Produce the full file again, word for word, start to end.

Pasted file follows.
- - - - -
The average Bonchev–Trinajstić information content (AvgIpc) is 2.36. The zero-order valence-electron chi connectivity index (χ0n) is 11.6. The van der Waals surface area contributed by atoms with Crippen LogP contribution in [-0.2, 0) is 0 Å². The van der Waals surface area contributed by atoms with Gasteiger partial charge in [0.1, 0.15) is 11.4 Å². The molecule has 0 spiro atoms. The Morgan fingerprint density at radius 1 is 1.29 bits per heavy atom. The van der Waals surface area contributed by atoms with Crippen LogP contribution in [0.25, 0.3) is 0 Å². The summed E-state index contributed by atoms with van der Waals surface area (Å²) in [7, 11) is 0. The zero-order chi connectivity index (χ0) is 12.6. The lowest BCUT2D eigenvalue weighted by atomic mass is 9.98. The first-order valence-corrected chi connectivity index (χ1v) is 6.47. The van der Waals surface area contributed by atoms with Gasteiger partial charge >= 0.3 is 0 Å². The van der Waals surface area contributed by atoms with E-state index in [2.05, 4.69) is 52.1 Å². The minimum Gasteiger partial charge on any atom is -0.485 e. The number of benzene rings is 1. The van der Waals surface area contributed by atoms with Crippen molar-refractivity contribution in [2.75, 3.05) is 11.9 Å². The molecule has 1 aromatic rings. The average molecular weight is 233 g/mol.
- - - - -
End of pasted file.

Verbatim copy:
The average Bonchev–Trinajstić information content (AvgIpc) is 2.36. The zero-order valence-electron chi connectivity index (χ0n) is 11.6. The van der Waals surface area contributed by atoms with Crippen LogP contribution in [-0.2, 0) is 0 Å². The van der Waals surface area contributed by atoms with Gasteiger partial charge in [0.1, 0.15) is 11.4 Å². The molecule has 0 spiro atoms. The Morgan fingerprint density at radius 1 is 1.29 bits per heavy atom. The van der Waals surface area contributed by atoms with Crippen LogP contribution in [0.25, 0.3) is 0 Å². The summed E-state index contributed by atoms with van der Waals surface area (Å²) in [7, 11) is 0. The zero-order chi connectivity index (χ0) is 12.6. The lowest BCUT2D eigenvalue weighted by atomic mass is 9.98. The first-order valence-corrected chi connectivity index (χ1v) is 6.47. The van der Waals surface area contributed by atoms with Gasteiger partial charge >= 0.3 is 0 Å². The van der Waals surface area contributed by atoms with E-state index in [2.05, 4.69) is 52.1 Å². The minimum Gasteiger partial charge on any atom is -0.485 e. The number of benzene rings is 1. The van der Waals surface area contributed by atoms with Crippen molar-refractivity contribution in [2.75, 3.05) is 11.9 Å². The molecule has 1 aromatic rings. The average molecular weight is 233 g/mol.